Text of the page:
Saturday, September 5, 2009

Meet Visute Poolvoralaks, the hitmaker

In contemporary Thai cinema, Visute Poolvoralaks has been a pivotal figure. Hailing from a family long involved in the movie business, Visute was at the forefront of the Thai New Wave or New Thai Cinema movement of the late 1990s and early 2000s, producing the first hits of that era. As the studio executive of GTH, he oversaw the 2004 horror hit Shutter, which went on to be remade in Hollywood.

He's kept a firm hand on GTH's slickly produced horror thrillers and teen-oriented romances, but it wasn't until his studio's newest film, the horror omnibus Phobia 2 (Haa Phrang) that he actually sat in the director's chair.

Daily Xpress looks at how it came to be that Visute would be calling the shots on his short, and the Bangkok Post's Kong Rithdee has a more lengthy look back at the man's long and storied career.

Daily Xpress' Parinyaporn Pajee reports that Visute actually became the director on the short called Ward after its original director -- Yongyoot Thongkongtoon, who swore up and down after the the first 4bia he wouldn't direct another horror movie -- was sidelined after being seriously injured in a car crash during the production of his romance Best of Times. Production needed to start on Phobia 2 -- scheduled for release on the numerologically auspicious date of September 9, 2009, so the other GTH directors begged Visute to step in.

When I started, I really wanted to be a director. Now, at 51, that feeling has evaporated so when I was first asked to direct a segment, my first answer was no," he says.


But he admits the experience taught him a valuable lesson about what his directors go through on the set. He says that while directing is not difficult, it is depressing to have to work to a schedule.

"Afterwards I asked my filmmakers if being a director could be described as happy work," he says.

"The truth is exactly as [producer-director Jira Maligool] has told me time and time again: if we want perfection, we need to invest time and money. I don't know whether he had a hidden agenda in making me understand that through this project," says Visute with a laugh.

As the head of Tai Entertainment, Visute produced the first two hits of what Kong Rithdee calls the New Thai Cinema movement of the late 1990s, the 1997 teenage gangster movie Dang Bireley's and the Young Gangsters and 1999's now-classic ghost thriller Nang Nak, both directed by Nonzee Nimibutr and scripted by Wisit Sasanatieng. The two films were huge hits, pulled the Thai film industry out of a slump and led to the start of Thai films being marketed overseas.

His other hits have included Yongyoot's gay volleyball comedy Iron Ladies (Satree Lek), which became an international hit and set the tone for the katoey comedies of today. Then there was 2003's sweet childhood tale Fan Chan, a sleeper Thai box-office hit that was helmed by six young directors -- Vitcha Gojiew, Songyos Sugmakanan, Nithiwat Tharathorn, Witthaya Thongyooyong, Adisorn Trisirikasem, Komgrit Treewimol -- who have all gone on to become bankable names, or at least mainstays, in the business. The movie was a co-production by Tai Entertainment, GMM Pictures and Jira Maligool's Hub-Ho-Hin, and the three companies merged into GTH in 2004 to make more hit movies, including the horror hits Shutter, Dorm, Alone, Body #19 and 4bia.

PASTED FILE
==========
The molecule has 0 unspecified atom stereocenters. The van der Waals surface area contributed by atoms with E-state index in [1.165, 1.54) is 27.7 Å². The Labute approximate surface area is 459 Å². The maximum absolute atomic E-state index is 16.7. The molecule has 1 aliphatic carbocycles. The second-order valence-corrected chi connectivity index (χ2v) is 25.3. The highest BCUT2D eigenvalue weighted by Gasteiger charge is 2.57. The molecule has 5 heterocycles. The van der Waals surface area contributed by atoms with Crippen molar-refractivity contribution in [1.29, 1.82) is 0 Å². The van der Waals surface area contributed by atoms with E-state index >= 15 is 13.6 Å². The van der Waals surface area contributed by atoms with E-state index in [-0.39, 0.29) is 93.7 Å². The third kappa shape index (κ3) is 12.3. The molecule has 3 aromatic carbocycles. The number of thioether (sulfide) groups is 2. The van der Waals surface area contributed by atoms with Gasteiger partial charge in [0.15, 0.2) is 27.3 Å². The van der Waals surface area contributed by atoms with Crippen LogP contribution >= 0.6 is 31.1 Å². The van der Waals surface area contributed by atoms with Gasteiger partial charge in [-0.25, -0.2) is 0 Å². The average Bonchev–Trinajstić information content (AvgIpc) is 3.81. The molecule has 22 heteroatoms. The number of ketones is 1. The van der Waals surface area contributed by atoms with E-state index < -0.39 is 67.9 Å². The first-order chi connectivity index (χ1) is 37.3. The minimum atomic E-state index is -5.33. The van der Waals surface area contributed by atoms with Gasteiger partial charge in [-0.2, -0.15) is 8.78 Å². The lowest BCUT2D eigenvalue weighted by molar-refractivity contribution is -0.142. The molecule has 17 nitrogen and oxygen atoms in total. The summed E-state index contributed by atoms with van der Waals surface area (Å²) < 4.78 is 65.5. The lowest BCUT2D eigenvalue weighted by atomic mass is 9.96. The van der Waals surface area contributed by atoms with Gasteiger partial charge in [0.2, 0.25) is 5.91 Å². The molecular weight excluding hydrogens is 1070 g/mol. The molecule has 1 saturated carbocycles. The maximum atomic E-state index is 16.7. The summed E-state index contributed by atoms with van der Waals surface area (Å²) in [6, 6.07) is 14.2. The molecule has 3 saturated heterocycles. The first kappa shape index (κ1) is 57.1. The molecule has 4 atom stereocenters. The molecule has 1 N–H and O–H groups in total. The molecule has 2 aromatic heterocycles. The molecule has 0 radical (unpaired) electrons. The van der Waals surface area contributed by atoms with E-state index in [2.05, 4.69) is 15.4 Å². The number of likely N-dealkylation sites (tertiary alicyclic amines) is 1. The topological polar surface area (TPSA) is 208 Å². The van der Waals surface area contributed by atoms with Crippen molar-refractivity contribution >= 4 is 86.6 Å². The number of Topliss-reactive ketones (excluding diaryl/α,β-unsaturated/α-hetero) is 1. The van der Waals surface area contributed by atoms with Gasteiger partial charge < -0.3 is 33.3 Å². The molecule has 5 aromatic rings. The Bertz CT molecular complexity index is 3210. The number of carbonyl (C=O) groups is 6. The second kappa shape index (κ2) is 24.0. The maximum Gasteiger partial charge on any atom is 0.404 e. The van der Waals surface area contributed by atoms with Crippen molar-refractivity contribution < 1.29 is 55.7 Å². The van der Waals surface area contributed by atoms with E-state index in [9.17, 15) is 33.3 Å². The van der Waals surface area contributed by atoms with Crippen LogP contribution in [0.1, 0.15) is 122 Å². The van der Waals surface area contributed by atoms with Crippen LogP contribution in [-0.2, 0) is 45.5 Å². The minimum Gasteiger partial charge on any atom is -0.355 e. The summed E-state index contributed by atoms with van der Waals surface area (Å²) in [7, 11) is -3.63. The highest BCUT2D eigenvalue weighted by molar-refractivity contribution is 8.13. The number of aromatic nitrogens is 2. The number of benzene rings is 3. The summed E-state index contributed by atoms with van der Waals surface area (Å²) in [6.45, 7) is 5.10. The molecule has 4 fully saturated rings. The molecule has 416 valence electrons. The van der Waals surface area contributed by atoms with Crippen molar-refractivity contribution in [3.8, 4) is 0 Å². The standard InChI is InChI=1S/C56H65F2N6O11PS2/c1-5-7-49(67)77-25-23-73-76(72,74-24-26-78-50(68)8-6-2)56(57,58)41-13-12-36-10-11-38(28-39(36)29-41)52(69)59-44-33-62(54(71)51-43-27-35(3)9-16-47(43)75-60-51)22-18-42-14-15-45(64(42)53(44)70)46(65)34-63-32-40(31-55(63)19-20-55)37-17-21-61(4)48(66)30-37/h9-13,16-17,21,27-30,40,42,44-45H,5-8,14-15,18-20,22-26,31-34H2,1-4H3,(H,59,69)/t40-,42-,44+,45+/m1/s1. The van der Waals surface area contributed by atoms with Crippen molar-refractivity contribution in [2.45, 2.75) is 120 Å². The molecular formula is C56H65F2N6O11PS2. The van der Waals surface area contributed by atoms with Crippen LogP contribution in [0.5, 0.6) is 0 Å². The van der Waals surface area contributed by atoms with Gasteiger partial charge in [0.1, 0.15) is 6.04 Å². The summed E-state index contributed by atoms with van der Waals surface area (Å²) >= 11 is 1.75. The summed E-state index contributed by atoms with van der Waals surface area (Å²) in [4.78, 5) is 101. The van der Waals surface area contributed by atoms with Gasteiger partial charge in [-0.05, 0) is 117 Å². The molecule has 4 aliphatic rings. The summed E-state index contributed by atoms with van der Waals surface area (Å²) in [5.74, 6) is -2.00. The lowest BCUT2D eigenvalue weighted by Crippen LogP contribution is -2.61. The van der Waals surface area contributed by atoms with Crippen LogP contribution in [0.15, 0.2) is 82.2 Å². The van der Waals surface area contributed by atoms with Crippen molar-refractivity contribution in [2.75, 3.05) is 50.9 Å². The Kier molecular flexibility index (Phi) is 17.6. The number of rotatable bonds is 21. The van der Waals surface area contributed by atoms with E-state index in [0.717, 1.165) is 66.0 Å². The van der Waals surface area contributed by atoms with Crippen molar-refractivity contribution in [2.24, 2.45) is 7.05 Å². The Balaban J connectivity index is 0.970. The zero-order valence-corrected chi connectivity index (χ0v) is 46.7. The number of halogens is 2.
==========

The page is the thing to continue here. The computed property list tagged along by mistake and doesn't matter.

Kong looks at Visute's marketing acumen in a long profile piece in Friday's Bangkok Post. Here's an excerpt:

It's rumoured he can judge if a movie will become a hit or not by looking at the poster (he said that's an unfounded exaggeration), or from the title (that's more like it). In his career [...] Visute has also cultivated his aura as a strict, confident producer who often ''finalised'' movies for other directors, meaning using his authority to edit a work-in-progress, sometimes to the delight, sometimes not, of his colleagues.

We could say Visute came to the trade with good odds: His is a movie clan. In the pre-multiplex days of the 1960s, the Poolvoraluks family operated a number of cinema houses in downtown Bangkok and Thon Buri, like Sri Talad Plu near Tha Phra, [the old] Century near the Victory Monument, Petchrama and Metro on Phetchaburi Road, and the popular Mackenna near Pathumwan intersection. All of them are now gone, but still the movie bug has proven stubborn. Today, as Visute manages one of Thailand's top studios, his cousin, Wicha Poolvoraluks, is the chairman of Major Cineplex Group Plc, the country's largest cinema chain.

Naturally Visute spent his childhood running around his father's cinemas. ''I could watch a film as many times as I wanted,'' he recalls, not proudly, but rather matter-of-factly.

''I saw all the American films and Thai films. That was the 1970s, and we had films by Thai directors like MC Chatrichalerm Yukol, Piak Poster, Euthana Mukdasanit, Kamthorn Tapkallai.

''Maybe those years formed my basic understanding that Thai audience wanted their movies to be entertain ment and nothing else. That still hasn't changed today.''

Read the whole article for more on the man's long career.

Earlier this year, the Bangkok Critics' Assembly gave Visute the Lifetime Achievement Award. It's a well-deserved honor and good to see it being handed to him while he's still at the top of his game.

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